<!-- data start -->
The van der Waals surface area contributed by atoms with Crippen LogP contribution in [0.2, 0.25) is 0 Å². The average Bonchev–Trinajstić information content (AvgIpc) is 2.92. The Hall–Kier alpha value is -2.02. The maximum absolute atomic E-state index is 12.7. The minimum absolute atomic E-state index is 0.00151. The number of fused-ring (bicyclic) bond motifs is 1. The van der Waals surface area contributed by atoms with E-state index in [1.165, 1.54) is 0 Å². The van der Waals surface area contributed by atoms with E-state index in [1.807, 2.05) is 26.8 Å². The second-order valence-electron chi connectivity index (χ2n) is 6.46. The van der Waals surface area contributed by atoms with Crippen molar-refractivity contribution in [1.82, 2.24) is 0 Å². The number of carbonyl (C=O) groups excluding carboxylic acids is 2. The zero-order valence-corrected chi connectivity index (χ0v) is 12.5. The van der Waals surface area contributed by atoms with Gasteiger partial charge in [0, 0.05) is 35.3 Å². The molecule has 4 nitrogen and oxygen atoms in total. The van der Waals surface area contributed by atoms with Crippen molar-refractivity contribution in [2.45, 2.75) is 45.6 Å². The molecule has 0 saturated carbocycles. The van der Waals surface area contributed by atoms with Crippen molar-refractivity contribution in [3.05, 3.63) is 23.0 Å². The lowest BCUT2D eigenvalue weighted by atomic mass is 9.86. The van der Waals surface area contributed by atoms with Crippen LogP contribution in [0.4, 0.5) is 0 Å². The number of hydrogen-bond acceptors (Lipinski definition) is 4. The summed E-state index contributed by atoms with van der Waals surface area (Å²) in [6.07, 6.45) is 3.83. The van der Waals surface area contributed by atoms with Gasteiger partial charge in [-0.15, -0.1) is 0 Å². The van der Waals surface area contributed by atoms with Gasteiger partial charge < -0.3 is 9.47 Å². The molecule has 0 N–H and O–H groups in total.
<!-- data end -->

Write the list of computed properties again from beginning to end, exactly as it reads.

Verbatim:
The van der Waals surface area contributed by atoms with Crippen LogP contribution in [0.2, 0.25) is 0 Å². The average Bonchev–Trinajstić information content (AvgIpc) is 2.92. The Hall–Kier alpha value is -2.02. The maximum absolute atomic E-state index is 12.7. The minimum absolute atomic E-state index is 0.00151. The number of fused-ring (bicyclic) bond motifs is 1. The van der Waals surface area contributed by atoms with E-state index in [1.165, 1.54) is 0 Å². The van der Waals surface area contributed by atoms with E-state index in [1.807, 2.05) is 26.8 Å². The second-order valence-electron chi connectivity index (χ2n) is 6.46. The van der Waals surface area contributed by atoms with Crippen molar-refractivity contribution in [1.82, 2.24) is 0 Å². The number of carbonyl (C=O) groups excluding carboxylic acids is 2. The zero-order valence-corrected chi connectivity index (χ0v) is 12.5. The van der Waals surface area contributed by atoms with Gasteiger partial charge in [0, 0.05) is 35.3 Å². The molecule has 4 nitrogen and oxygen atoms in total. The van der Waals surface area contributed by atoms with Crippen molar-refractivity contribution in [2.45, 2.75) is 45.6 Å². The molecule has 0 saturated carbocycles. The van der Waals surface area contributed by atoms with Crippen molar-refractivity contribution in [3.05, 3.63) is 23.0 Å². The lowest BCUT2D eigenvalue weighted by atomic mass is 9.86. The van der Waals surface area contributed by atoms with Crippen LogP contribution in [0.4, 0.5) is 0 Å². The number of hydrogen-bond acceptors (Lipinski definition) is 4. The summed E-state index contributed by atoms with van der Waals surface area (Å²) in [6.07, 6.45) is 3.83. The van der Waals surface area contributed by atoms with Gasteiger partial charge in [-0.15, -0.1) is 0 Å². The van der Waals surface area contributed by atoms with Gasteiger partial charge < -0.3 is 9.47 Å². The molecule has 0 N–H and O–H groups in total.